Investigating Inflammatory Mediators
Order ID 53563633773 Type Essay Writer Level Masters Style APA Sources/References 4 Perfect Number of Pages to Order 5-10 Pages
Investigating Inflammatory Mediators
Specific findings from prior clinical work specifically investigating inflammatory mediators have demonstrated differential biomarker patterns in umbilical cord serum from infants stratified by preterm and CP status . Of the
potential inflammation markers that differed between cases and controls, the markers were lower (based on medians) in the preterm CP cases relative to controls but were higher, relative to controls, in the term CP cases.
Sampling from a different compartment (plasma) and using a different approach, a study by Lin et al. (2010) comparing school-age children who were former preterm births reported higher cytokine responses (increased tumor
necrosis factor-alpha [TNF-α] plasma levels and greater mRNA levels of toll- like receptor four [TLR4]) among those children with CP who were preterm relative to controls (children born preterm with normal development) .
Another study of blood, using a serial approach (i.e., repeated measures) in over 900 preterm infants, documented elevated concentration values of myriad inflammatory- relevant mediators which were associated with different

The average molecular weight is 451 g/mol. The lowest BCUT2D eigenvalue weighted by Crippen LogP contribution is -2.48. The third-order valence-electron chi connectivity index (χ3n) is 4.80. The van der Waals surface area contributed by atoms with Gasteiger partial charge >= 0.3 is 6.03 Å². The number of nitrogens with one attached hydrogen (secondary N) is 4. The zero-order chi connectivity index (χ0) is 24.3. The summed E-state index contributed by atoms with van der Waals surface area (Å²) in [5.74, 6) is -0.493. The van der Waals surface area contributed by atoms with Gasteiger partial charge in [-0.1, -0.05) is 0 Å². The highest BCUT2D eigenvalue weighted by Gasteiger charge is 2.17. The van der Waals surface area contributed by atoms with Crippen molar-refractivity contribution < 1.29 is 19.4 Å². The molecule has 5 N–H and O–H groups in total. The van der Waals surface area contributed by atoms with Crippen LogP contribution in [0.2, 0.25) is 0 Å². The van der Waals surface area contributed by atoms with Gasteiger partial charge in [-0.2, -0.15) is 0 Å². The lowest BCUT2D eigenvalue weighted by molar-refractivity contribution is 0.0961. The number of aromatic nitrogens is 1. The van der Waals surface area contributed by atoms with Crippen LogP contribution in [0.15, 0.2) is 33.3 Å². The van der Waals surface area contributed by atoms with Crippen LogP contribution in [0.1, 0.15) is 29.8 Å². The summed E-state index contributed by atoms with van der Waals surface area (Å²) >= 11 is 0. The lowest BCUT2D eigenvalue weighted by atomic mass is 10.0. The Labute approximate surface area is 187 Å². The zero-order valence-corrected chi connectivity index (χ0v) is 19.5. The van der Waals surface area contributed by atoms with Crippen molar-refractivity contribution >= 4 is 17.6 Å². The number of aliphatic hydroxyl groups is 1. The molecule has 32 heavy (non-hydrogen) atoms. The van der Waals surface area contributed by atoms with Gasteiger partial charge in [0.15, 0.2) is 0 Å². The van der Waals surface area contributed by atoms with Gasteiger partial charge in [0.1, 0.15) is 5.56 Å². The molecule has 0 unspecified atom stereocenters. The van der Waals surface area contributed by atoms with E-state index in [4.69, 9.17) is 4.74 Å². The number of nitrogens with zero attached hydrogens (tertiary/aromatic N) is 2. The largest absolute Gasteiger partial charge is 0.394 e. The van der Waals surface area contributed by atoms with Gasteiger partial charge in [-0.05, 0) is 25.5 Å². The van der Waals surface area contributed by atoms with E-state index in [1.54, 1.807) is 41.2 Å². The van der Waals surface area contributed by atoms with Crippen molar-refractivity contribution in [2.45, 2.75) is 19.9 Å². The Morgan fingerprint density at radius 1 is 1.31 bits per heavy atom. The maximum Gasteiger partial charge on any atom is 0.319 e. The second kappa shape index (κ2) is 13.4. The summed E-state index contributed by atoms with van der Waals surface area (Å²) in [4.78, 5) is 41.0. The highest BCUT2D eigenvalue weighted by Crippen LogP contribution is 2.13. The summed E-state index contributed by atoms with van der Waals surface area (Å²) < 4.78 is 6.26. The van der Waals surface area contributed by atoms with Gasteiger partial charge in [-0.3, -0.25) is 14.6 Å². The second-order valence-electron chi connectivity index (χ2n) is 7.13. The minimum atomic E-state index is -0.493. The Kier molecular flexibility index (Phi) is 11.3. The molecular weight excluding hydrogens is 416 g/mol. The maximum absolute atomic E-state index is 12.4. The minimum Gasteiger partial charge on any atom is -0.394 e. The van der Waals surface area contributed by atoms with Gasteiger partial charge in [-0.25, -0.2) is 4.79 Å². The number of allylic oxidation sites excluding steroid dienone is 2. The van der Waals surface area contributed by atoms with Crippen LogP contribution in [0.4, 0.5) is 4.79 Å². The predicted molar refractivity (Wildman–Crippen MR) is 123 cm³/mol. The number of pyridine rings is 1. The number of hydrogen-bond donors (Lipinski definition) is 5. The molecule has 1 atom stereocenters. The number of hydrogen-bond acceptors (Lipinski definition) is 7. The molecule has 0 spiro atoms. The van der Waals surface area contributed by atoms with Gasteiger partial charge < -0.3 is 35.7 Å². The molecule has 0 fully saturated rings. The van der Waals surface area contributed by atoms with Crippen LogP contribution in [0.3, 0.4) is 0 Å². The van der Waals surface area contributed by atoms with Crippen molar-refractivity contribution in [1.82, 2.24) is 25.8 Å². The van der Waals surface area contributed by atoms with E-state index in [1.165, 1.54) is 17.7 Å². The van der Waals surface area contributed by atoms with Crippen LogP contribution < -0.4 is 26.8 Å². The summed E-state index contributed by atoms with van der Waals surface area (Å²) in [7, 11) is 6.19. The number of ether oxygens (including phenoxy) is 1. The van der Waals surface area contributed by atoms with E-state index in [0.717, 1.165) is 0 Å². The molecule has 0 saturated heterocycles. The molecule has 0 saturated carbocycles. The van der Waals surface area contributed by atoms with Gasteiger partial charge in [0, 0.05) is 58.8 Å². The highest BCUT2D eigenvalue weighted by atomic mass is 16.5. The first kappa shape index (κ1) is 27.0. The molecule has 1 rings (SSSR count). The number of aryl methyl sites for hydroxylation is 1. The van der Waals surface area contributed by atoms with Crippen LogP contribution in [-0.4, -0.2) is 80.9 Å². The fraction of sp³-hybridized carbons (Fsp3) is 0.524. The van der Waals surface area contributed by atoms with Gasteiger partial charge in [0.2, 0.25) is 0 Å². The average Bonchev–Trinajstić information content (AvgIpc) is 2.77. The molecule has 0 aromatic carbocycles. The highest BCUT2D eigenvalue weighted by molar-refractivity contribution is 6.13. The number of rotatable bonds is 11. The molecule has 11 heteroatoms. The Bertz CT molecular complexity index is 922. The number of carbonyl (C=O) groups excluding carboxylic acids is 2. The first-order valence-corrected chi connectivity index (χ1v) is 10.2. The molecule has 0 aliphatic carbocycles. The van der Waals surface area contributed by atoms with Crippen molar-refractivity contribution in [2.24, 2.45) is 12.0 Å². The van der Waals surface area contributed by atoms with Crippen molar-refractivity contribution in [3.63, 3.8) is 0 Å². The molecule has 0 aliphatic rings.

risk profiles depending on the sampling day . Using CSF from preterm infants with brain injury, Douglas- Escobar and Weiss (2012) documented combinations of biomarker concentration values that could be used to
inform clinical decision making . Using blood from a sample of children with and without CP, Zareen (2020)  found significantly increased levels of erythropoie- tin at baseline in children with CP compared with chil- dren in
the comparison group. In response to challenge (lipopolysaccharide), both groups had appropriate and comparable response profiles for interleukin-8, vascular endothelial growth factor (VEGF), TNF-α, and granu- locyte–
macrophage colony-stimulating factor (GM- CSF) levels. The children with CP showed a statistically significant lipopolysaccharide hypo-responsiveness profile for interleukin-1a, interleukin-1b, interleukin-2, and interleukin-6
levels. Collectively, the work to date consistently shows immune and inflammatory differ- ences in children with CP.
There remain gaps in our knowledge about the spe- cific linkages among various immune and related mechanisms driving hypothesized persistent inflamma- tory states in children with CP, and the relation among the various
biomarkers, risk factors, and specific out- comes. The overall generality of the findings to date for the CP population is limited by two kinds of problems, namely the relative difficulties in establishing valid pre- clinical models for